9/11 flashback and future immigration policy

As we approach 2016 and the 15th anniversary of the tragic attacks of September 11, 2001, the debate around how to keep America safe and welcome newcomers is prominent. In the last year, cities and countries around the world, including Paris, Beirut and Mali – have been vulnerable to terrorist attacks and human tragedy. Meanwhile, the world faces the largest refugee crises since the Second World War. While President Obama has committed to admit 10,000 refugees from Syria, the sentiment within the United States has been complex, and included a vow from dozens of states to reject refugees; proposed legislation by Congress to restrict admission to the United States for refugees from Syria and Iraq and certain visitors who have set foot in Syria and Iraq; and proposals for a registry to track Muslims.

These events produce a flashback to a parade of policies enacted after 9/11 in the name of national security.  Many of these programs were ineffective, and enacted at great expense to Arab, Muslim and South Asian communities.

{mosads}One program, known as the National Security Entry and Exit Registration System or NSEERS required certain nationals from the following 25 countries to undergo special registration: Afghanistan, Algeria, Bahrain, Bangladesh, Egypt, Eritrea, Indonesia, Iran, Iraq, Jordan, Kuwait, Lebanon, Libya, Morocco, North Korea, Oman, Pakistan, Qatar, Saudi Arabia, Somalia, Sudan, Syria, Tunisia, United Arab Emirates and Yemen. The registration process involved interrogations, fingerprints and photographs and remained operational through 2011. One controversial portion of the NSEERS program was the in-person interview at a local immigration office because it resulted in more than 13,000 charging documents or Notices to Appear for removal (deportation proceedings) against individuals who in many cases were charged with a paper visa violation under immigration law. In other words and in exchange for voluntarily reporting to a local immigration office to support national security, scores of young men were served with papers that led to their deportation. Thousands more did not register because they did not know about the NSEERS program (publicized largely through a government publication called the “Federal Register”) or because they were fearful about what might happen if they did comply. The saga of NSEERS continued for more than a decade and affected many people, including men seeking green cards based on a qualifying relationship to an employer or family member years later who were questioned/denied because NSEERS. Though the NSEERS program has been “suspended” the penalties associated with the NSEERS program remain intact as does the regulatory structure on which NSEERS was based. For example, under the current regulations, a person who failed without good cause to comply with the departure component of NSEERS is presumed to be inadmissible under the Immigration and Nationality Act (INA) as an “alien who seeks to enter the United States to engage in unlawful activity.”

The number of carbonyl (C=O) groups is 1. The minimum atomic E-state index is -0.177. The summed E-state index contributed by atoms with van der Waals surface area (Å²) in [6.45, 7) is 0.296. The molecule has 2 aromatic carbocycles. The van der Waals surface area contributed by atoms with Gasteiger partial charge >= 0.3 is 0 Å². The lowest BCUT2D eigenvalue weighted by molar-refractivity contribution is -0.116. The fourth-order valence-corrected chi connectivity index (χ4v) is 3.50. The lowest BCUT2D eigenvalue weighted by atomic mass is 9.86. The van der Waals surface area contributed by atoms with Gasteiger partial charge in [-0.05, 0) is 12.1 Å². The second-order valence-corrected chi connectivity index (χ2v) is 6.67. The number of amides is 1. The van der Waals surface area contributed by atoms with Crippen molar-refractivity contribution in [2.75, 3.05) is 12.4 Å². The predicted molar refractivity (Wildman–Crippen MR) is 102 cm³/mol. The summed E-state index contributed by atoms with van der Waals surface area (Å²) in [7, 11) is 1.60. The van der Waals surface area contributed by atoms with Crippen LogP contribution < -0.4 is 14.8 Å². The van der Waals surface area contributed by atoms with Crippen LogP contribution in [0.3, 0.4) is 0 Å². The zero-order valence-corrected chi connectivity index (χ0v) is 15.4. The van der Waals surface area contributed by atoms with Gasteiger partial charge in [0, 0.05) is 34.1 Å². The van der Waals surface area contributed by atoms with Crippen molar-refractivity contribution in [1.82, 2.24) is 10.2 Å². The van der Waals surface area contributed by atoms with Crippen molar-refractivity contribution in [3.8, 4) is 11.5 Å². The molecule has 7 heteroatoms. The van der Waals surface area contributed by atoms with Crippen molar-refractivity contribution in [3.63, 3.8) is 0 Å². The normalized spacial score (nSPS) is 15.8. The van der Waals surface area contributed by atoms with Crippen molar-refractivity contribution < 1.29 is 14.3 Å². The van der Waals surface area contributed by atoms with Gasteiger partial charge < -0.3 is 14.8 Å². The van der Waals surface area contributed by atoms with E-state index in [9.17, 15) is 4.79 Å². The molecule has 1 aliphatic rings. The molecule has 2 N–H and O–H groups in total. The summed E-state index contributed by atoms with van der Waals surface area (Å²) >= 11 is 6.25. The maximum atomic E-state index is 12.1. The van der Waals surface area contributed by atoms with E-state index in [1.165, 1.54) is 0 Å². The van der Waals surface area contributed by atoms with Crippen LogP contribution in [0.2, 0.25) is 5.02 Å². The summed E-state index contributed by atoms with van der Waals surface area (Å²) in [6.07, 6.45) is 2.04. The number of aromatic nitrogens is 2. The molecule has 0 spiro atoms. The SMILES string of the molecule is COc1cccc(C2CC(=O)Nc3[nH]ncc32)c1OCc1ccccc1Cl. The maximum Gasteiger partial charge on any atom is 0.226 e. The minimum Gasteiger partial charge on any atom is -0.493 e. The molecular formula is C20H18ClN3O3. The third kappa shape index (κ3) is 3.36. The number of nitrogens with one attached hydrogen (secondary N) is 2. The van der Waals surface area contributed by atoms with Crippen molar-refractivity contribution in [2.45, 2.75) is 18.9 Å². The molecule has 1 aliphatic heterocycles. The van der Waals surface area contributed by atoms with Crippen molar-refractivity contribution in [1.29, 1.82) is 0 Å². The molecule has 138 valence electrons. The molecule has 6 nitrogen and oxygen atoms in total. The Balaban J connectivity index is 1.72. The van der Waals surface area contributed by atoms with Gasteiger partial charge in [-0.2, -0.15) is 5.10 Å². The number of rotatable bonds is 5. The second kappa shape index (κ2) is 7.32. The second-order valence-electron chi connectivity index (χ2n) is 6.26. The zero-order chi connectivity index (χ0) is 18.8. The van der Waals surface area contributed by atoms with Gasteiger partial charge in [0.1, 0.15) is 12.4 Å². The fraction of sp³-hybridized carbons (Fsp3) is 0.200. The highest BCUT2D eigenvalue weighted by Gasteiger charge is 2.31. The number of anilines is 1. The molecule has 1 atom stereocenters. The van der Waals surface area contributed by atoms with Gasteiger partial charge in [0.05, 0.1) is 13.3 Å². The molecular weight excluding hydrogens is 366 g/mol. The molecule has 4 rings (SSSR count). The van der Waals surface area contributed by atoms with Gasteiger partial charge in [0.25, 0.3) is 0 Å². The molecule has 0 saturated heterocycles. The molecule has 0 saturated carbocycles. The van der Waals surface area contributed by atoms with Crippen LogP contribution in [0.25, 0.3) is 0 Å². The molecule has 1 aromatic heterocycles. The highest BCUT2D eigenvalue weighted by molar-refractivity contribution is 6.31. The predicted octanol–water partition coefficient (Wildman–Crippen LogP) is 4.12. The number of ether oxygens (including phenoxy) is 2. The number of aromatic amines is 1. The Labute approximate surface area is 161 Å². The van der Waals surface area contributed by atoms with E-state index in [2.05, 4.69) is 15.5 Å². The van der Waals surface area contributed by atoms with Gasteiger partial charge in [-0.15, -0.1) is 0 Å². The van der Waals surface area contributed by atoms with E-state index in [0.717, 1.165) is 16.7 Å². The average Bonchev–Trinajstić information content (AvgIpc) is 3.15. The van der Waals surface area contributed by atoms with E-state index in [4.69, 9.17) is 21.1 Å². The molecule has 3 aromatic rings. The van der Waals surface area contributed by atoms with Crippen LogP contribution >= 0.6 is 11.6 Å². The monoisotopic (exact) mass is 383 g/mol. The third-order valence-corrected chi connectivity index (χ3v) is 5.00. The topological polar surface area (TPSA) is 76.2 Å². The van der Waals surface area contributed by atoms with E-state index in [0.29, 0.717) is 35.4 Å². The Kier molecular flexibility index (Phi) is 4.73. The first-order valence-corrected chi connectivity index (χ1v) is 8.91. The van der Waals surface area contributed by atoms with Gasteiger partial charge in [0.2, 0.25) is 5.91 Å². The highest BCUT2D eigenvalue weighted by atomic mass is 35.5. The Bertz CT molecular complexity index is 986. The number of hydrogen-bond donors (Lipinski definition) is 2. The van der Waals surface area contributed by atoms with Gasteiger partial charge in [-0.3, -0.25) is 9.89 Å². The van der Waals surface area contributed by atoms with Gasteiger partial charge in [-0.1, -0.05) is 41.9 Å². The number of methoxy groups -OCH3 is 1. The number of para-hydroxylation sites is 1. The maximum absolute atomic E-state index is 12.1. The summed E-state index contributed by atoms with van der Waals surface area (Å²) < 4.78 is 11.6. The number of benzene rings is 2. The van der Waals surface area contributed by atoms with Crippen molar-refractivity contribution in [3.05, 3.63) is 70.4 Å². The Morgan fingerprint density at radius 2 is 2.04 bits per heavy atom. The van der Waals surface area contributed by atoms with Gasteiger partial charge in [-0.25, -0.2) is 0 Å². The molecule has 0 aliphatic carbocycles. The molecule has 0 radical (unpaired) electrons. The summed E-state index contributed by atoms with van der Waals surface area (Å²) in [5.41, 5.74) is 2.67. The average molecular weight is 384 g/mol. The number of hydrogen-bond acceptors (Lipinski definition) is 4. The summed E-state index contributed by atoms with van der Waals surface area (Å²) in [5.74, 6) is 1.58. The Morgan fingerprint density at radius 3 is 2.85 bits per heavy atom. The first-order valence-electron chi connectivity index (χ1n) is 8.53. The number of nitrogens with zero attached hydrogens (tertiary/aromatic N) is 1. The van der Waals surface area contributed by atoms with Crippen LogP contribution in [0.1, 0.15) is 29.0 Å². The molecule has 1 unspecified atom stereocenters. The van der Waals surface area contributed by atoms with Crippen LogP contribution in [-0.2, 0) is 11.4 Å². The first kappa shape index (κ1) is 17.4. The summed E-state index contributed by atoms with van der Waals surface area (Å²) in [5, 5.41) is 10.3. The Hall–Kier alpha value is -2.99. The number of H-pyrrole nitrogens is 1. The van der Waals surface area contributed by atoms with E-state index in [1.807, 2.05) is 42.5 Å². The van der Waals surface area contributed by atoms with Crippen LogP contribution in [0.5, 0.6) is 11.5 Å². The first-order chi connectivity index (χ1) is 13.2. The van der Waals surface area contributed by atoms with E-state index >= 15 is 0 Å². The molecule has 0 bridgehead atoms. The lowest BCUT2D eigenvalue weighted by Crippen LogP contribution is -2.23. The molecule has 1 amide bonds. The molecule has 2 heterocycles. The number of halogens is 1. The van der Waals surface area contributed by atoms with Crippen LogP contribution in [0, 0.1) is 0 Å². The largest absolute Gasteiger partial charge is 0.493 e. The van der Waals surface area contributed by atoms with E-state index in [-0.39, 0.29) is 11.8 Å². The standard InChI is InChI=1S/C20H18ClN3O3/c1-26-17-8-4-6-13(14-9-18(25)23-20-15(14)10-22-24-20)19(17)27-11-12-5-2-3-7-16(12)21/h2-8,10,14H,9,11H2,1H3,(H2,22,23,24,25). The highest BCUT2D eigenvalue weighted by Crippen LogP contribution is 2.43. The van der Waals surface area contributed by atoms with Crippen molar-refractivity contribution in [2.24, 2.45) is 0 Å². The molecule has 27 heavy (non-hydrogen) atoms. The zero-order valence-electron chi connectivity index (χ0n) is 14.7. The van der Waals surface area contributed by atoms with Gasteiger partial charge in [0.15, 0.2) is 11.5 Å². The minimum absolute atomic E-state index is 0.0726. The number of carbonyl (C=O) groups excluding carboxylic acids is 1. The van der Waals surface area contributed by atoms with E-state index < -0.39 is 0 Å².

The goal of the NSEERS program was to identify a “needle in a haystack” but instead it was counterproductive and alienating. Additional programs announced after 9/11 that affected individuals from countries with Muslim-majority populations included a sweep and detention of some 1,200 men without bond or timely notice of the charges against them or adequate treatment while in detention; a new regulation to enable the Department of Homeland Security to hold a person in custody without charges beyond 48 hours in the event of an emergency or extraordinary circumstance; and a policy by the Department of Justice to close immigration hearings to the public and the press for national security reasons. Efforts to roll back these programs through legislation known as the “Civil Liberties Restoration Act” were unsuccessful. Then, the politics were emotional as they are now. Notwithstanding, I hope policymakers reflect upon the post 9/11 policies that were poorly conceived and discriminatory and moving forward consider solutions that are consistent with American values and the rule of the law.

Wadhia is the Samuel Weiss Faculty Scholar and law professor at Penn State Law-University Park where she teaches immigration and asylum & refugee law and also directs the Center for Immigrants’ Rights Clinic. Wadhia is author of Beyond Deportation: The Role of Prosecutorial Discretion in Immigration Cases (NYU Press 2015)


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